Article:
Anaheim Newsletter

Andy Anaheim's Updates

Andy Anaheim's Updates is the city of Anaheim's monthly email newsletter, bringing the latest Anaheim news right to your inbox.

See August's news below, and scroll to the bottom to subscribe to the newsletter email alert to make sure you don't miss out! 


Anaheim kids now have more opportunities to beat the summer heat with a dip in Pearson Park Pool.

We’ve added a second weekend day of free swim time for the community, and the pool will stay open an additional month.

From now through Labor Day, kids, adults and families can enjoy Pearson Park Pool on Sundays, in addition to the pool’s free swim hours on Saturday. Plus, the pool will be open for an additional free swim day on Labor Day, Monday, Sept. 4.

Public swim hours at Pearson Park Pool:

  • Saturdays and Sundays from 1 p.m. to 5 p.m. through Sept. 3
  • Labor Day, Sept. 4, from 1 p.m. to 5 p.m.

This extended summer splash is thanks to the city’s ongoing partnership with Anaheim YMCA, which runs swim programs at the pool.

For more, visit


Anaheim residents and visitors alike have sprouted wings.

They’ve grabbed the ultimate selfie with a pair of giant sculpted wings suspended above steps for people to pose in front of and become part of the art.

The wings are the centerpiece of “Wings of the City,” an outdoor exhibit of nine bronze sculptures by acclaimed Mexican artist Jorge Marín on display at the Anaheim Convention Center grounds now through Sept. 30.

The wings, which debuted in 2010 as a public art exhibit on Mexico City’s Paseo de la Reforma, have been the backdrop for millions of photos as they’ve toured the world.

Here in Anaheim, seeing the wings and the other statues offers a break from our busy, everyday lives and a chance to take in some world-class art.

The statues pay homage to classic sculptures with surreal twists: men adorned with dream-like wings or bird masks, and some in stunning acrobatic poses.

Anaheim is the first California city on a U.S. tour that started in 2013 in Texas. The statues also have been displayed in Europe, Asia and Africa.

The statues are arranged so visitors can enjoy them on a leisurely stroll through the walkways around the Convention Center.

Taking and sharing personal pictures is encouraged using the hashtag #wingsinanaheim.

The exhibit is free and open to the public. Parking is available at Car Park 2, which is the parking structure alongside the Hilton Anaheim.

Please note parking in the structure is $6 for the first hour and $1.25 for each additional hour.

You can see the statues and park for free on Aug. 13 and Sept. 10 from noon to 4 p.m. in Car Park 1, along Hotel Way off Katella Avenue.

For more, check out


It may be a long time in dog years, but a new and improved La Palma Dog Park will be here before we know it.

The dog park closed in July for upgrades that will debut in mid-October. The park has been such a hit that the grassy center of the big-dog area has been worn out with all the running and ball chasing. That creates a muddy mess in the rain or morning dew.

Of course, the dogs don’t mind. But tracking mud can be tough on cars and homes after a fun time at the park.

So we’re replacing the center grass area with decomposed granite that’s worked well at Olive Hills Dog Park, which opened in east Anaheim a year ago.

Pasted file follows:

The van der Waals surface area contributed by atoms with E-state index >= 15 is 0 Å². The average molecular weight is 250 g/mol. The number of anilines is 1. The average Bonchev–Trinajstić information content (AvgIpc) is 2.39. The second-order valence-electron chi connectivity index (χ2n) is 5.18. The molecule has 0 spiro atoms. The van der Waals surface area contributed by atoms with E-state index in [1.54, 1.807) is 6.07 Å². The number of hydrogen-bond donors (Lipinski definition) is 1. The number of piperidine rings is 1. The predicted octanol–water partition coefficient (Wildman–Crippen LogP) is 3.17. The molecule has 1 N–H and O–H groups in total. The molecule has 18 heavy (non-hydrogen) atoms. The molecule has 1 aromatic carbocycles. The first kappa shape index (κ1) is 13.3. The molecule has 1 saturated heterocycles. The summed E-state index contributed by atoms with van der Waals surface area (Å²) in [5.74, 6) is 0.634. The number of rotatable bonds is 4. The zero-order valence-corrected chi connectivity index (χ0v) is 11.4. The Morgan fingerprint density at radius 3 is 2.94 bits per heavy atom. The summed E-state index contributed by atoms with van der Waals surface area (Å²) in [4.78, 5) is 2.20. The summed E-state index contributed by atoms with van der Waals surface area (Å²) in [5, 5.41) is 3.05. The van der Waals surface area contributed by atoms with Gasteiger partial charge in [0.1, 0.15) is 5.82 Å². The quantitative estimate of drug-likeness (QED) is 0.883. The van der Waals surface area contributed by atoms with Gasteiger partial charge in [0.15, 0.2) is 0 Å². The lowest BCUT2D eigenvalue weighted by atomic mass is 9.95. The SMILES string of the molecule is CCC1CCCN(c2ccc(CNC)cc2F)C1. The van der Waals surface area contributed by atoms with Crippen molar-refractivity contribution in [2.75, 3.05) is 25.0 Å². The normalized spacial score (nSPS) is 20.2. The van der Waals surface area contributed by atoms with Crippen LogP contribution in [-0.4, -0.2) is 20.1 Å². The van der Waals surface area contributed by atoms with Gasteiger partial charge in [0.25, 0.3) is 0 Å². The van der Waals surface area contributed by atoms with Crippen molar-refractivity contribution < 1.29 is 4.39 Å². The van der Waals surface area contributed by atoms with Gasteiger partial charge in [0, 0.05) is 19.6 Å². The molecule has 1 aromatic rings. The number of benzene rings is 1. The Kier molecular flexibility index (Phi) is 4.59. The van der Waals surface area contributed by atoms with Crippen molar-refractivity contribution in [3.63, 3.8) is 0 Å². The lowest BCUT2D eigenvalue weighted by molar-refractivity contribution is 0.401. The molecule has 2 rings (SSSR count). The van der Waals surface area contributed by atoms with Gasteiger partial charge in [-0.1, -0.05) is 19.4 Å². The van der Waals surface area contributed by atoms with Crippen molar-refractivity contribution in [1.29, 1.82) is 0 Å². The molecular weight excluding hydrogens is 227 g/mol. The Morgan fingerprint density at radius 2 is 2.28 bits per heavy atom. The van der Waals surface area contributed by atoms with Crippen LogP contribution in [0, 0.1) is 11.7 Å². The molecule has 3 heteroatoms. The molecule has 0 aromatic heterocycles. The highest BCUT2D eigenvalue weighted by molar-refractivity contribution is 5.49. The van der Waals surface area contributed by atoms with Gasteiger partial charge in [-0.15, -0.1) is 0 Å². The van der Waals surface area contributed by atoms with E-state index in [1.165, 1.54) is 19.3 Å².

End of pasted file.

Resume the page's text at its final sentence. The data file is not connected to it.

Similar to a baseball warning track, decomposed granite is durable and requires little water or maintenance. Dogs will love it. And there still will be plenty of grass ringing the decomposed granite center.

The durability also should mean that La Palma Dog Park won’t have to be closed as often for wet weather or maintenance.

The park’s small-dog area will remain as grass, as it doesn’t see the same wear as the big-dog area. But it’s being reseeded with a more rugged strain of grass.

Thanks for your patience as we make La Palma Dog Park even better.


There’s a new resource for the homeless and those at risk of becoming homeless in Anaheim.

The Anaheim Service Center opened last month on Anaheim Boulevard, bringing together under one roof services offered by local nonprofits, the city and faith-based groups. It is another step forward in our ongoing initiative to address homelessness.

Irvine-based Illumination Foundation, a nonprofit with a long history of work in our community, will run the center, which serves as an Anaheim home base for two city programs the group operates.

The Homeless Assistance Pilot Program started in 2015 and has already helped many homeless families in Anaheim schools. The program has helped improve school attendance of children and increased stability and income for Anaheim families.

The Chronically Homeless Individuals Pilot Program, which launched this year, aims to help find housing for those living on the streets who might not have many options.

This will be the first time these two programs have had an Anaheim office. The city allows Illumination Foundation to use the space at no cost.

In addition to the programs run by Illumination Foundation, the Anaheim Service Center will also be a homeless resource center. Other service providers in the city, including our partners at City Net and Mercy House, will be able to collaborate in one space and address this important community issue.

Having a unified space for the city’s many homeless programs will be a huge benefit for both service providers and those who seek help.

For more of what we’re doing to address homelessness, visit

station 2

At Sunkist Street and La Palma Avenue, construction is under way on Anaheim’s first new fire station in a decade.